Euthanizing a goldfish <Hi -- Ananda here tonight...> Hi, I have a 2 year old bug eyed goldfish (Mr. Wiggles) that has had some sort of swim bladder problem for about 4 months now. He is always upside down and now rarely moves. Also somehow he has gotten some sort of parasite and has very red streaks on his tail and large white bumps on his fins and he looks like he's constantly gasping to breath. Could you please recommend a painless way I could put him out of his misery? It doesn't look like he'll pull through even with the medication I'm giving him and I just want to put him out of his misery. Thanks in advance. -Richard <Sorry to hear your goldfish is doing poorly, but I commend you for writing in about a painless authorization method. I had to euthanize a pet molly recently, and I found a very, very fast way to do it. Get a bowl or container big enough to hold the fish. Fill it with enough tank water to cover the fish completely. Then add some clove essential oil. It's a natural anesthetic. I'm not sure how much you will need to add, as it will depend partly on the size of your fish. Once you add the essential oil to the water, mix it well to disperse the oil. Then put your fish into the container. He should stop moving fairly quickly. If he doesn't, add more clove oil and swish the container again. When I did this with a full-grown molly, he was gone in less than 30 seconds after I put him into the container with the clove oil. Do be careful to avoid getting the clove oil on your skin, as it can numb an area it comes into contact with. A few more details here: http://wetwebfotos.com/talk/thread.jsp?forum=24&thread=10498 --Ananda>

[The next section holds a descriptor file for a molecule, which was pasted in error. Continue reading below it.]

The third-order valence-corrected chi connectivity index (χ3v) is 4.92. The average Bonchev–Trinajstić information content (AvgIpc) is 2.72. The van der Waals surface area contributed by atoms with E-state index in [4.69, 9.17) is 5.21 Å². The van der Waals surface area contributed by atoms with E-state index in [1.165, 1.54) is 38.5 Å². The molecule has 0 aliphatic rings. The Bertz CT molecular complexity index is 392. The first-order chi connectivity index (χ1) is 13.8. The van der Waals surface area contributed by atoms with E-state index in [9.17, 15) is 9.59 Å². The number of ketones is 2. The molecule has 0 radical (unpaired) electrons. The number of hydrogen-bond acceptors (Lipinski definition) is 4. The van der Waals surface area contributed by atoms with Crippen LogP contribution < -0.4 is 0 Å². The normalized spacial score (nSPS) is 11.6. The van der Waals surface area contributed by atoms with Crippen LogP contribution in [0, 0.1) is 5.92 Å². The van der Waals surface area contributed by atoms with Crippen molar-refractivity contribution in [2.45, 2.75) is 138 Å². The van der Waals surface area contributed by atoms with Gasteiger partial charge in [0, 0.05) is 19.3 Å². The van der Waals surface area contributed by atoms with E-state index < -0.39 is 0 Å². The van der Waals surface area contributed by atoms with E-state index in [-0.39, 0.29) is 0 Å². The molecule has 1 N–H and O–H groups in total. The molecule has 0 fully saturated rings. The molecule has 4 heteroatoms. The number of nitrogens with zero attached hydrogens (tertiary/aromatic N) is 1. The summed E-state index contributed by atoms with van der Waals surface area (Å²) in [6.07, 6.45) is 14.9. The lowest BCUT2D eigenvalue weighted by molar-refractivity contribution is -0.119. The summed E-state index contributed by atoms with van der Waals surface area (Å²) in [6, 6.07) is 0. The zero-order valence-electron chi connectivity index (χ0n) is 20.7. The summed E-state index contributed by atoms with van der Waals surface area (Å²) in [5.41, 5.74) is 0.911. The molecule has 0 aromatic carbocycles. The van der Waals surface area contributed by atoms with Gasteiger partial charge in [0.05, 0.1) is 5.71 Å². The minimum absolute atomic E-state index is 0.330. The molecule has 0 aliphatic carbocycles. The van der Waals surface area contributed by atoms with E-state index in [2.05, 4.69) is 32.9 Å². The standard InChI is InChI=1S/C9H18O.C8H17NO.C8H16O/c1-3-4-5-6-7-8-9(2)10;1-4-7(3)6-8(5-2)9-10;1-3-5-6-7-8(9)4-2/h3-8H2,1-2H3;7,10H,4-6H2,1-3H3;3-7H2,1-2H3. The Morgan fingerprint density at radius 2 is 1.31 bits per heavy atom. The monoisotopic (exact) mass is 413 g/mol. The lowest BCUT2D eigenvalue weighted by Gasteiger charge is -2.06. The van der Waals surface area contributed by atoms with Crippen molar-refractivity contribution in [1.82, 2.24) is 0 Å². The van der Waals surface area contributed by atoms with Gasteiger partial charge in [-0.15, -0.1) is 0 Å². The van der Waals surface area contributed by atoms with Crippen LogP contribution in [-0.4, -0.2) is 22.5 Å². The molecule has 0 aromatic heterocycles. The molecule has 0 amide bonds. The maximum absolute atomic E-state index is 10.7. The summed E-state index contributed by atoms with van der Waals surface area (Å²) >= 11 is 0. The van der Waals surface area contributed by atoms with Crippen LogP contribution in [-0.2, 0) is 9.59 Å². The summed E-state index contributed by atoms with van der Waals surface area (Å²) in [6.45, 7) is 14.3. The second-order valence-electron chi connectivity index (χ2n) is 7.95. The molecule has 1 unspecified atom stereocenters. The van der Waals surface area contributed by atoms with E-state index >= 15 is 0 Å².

Painless euthanasia I had to euthanize one of my favorite mollies yesterday. I had recently read about a fish-tagging operation where they used clove oil to anesthetize the fish before they inserted a data recorder into the fish. (My apologies for not being able to find the link right now.) Clove oil has a long history as an anesthetic. It's an old folk remedy for toothache. I found out that works very well as a method for fish euthanasia. I used about a half-teaspoon, perhaps more, perhaps less, in about a cup or two of tank water. (Sorry I don't have more specific information, but I was a bit stressed.) When I put the molly in and swished the stuff around, he was anesthetized and paralyzed almost instantly, and gone within seconds -- literally. And painlessly. The whole thing took less than a minute. <not the case with many techniques! Good to know> The clove oil I used is clove essential oil. It's inexpensive as far as essential oils go; I bought an ounce several years ago for under $3. I would seriously recommend this method to anyone who needs to euthanize a fish. --Ananda <Thank you for sharing with us! Many ways to do this sad act, but none are easy. -Ryan>